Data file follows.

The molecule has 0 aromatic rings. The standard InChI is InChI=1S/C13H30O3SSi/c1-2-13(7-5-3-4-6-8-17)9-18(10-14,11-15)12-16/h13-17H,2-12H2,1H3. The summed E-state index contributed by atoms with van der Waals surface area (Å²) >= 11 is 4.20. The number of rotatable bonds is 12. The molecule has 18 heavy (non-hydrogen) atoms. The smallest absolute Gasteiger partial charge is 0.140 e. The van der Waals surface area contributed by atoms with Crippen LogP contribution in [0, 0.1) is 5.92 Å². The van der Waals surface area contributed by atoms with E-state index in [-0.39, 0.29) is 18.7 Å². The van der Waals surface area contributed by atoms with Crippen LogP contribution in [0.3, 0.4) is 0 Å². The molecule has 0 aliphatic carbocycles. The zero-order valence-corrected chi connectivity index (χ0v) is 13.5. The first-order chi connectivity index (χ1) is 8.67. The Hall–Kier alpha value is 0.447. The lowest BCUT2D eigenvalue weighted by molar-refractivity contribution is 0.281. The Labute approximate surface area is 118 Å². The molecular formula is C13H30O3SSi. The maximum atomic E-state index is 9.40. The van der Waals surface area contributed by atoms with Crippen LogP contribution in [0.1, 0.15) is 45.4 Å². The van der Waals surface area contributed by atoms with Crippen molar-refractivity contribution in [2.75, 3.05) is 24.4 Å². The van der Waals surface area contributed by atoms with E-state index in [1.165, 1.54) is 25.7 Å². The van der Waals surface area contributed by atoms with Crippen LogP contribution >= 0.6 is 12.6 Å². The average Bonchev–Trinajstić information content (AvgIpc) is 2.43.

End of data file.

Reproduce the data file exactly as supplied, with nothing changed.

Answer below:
The molecule has 0 aromatic rings. The standard InChI is InChI=1S/C13H30O3SSi/c1-2-13(7-5-3-4-6-8-17)9-18(10-14,11-15)12-16/h13-17H,2-12H2,1H3. The summed E-state index contributed by atoms with van der Waals surface area (Å²) >= 11 is 4.20. The number of rotatable bonds is 12. The molecule has 18 heavy (non-hydrogen) atoms. The smallest absolute Gasteiger partial charge is 0.140 e. The van der Waals surface area contributed by atoms with Crippen LogP contribution in [0, 0.1) is 5.92 Å². The van der Waals surface area contributed by atoms with E-state index in [-0.39, 0.29) is 18.7 Å². The van der Waals surface area contributed by atoms with Crippen LogP contribution in [0.3, 0.4) is 0 Å². The molecule has 0 aliphatic carbocycles. The zero-order valence-corrected chi connectivity index (χ0v) is 13.5. The first-order chi connectivity index (χ1) is 8.67. The Hall–Kier alpha value is 0.447. The lowest BCUT2D eigenvalue weighted by molar-refractivity contribution is 0.281. The Labute approximate surface area is 118 Å². The molecular formula is C13H30O3SSi. The maximum atomic E-state index is 9.40. The van der Waals surface area contributed by atoms with Crippen LogP contribution in [0.1, 0.15) is 45.4 Å². The van der Waals surface area contributed by atoms with Crippen molar-refractivity contribution in [2.75, 3.05) is 24.4 Å². The van der Waals surface area contributed by atoms with E-state index in [1.165, 1.54) is 25.7 Å². The van der Waals surface area contributed by atoms with Crippen LogP contribution >= 0.6 is 12.6 Å². The average Bonchev–Trinajstić information content (AvgIpc) is 2.43.